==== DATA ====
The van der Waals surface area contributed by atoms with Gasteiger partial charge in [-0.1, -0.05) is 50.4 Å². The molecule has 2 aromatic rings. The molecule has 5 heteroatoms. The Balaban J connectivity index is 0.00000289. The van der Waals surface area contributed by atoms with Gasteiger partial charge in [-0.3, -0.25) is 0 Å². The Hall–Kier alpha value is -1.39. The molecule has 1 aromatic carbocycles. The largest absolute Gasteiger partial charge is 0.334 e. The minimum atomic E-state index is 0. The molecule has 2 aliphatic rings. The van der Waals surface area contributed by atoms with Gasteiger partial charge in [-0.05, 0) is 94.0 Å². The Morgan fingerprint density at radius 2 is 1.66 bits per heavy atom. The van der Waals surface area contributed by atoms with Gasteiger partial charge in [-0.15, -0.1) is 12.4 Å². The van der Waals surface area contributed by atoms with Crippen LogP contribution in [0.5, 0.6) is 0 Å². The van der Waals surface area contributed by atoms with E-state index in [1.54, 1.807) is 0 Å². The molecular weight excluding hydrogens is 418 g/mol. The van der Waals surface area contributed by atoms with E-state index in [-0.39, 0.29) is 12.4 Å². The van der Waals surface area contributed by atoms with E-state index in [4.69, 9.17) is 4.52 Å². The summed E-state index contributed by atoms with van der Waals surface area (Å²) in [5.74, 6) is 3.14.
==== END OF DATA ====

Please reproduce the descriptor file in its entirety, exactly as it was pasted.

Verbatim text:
The van der Waals surface area contributed by atoms with Gasteiger partial charge in [-0.1, -0.05) is 50.4 Å². The molecule has 2 aromatic rings. The molecule has 5 heteroatoms. The Balaban J connectivity index is 0.00000289. The van der Waals surface area contributed by atoms with Gasteiger partial charge in [-0.3, -0.25) is 0 Å². The Hall–Kier alpha value is -1.39. The molecule has 1 aromatic carbocycles. The largest absolute Gasteiger partial charge is 0.334 e. The minimum atomic E-state index is 0. The molecule has 2 aliphatic rings. The van der Waals surface area contributed by atoms with Gasteiger partial charge in [-0.05, 0) is 94.0 Å². The Morgan fingerprint density at radius 2 is 1.66 bits per heavy atom. The van der Waals surface area contributed by atoms with Gasteiger partial charge in [-0.15, -0.1) is 12.4 Å². The van der Waals surface area contributed by atoms with Crippen LogP contribution in [0.5, 0.6) is 0 Å². The van der Waals surface area contributed by atoms with E-state index in [1.54, 1.807) is 0 Å². The molecular weight excluding hydrogens is 418 g/mol. The van der Waals surface area contributed by atoms with E-state index in [-0.39, 0.29) is 12.4 Å². The van der Waals surface area contributed by atoms with E-state index in [4.69, 9.17) is 4.52 Å². The summed E-state index contributed by atoms with van der Waals surface area (Å²) in [5.74, 6) is 3.14.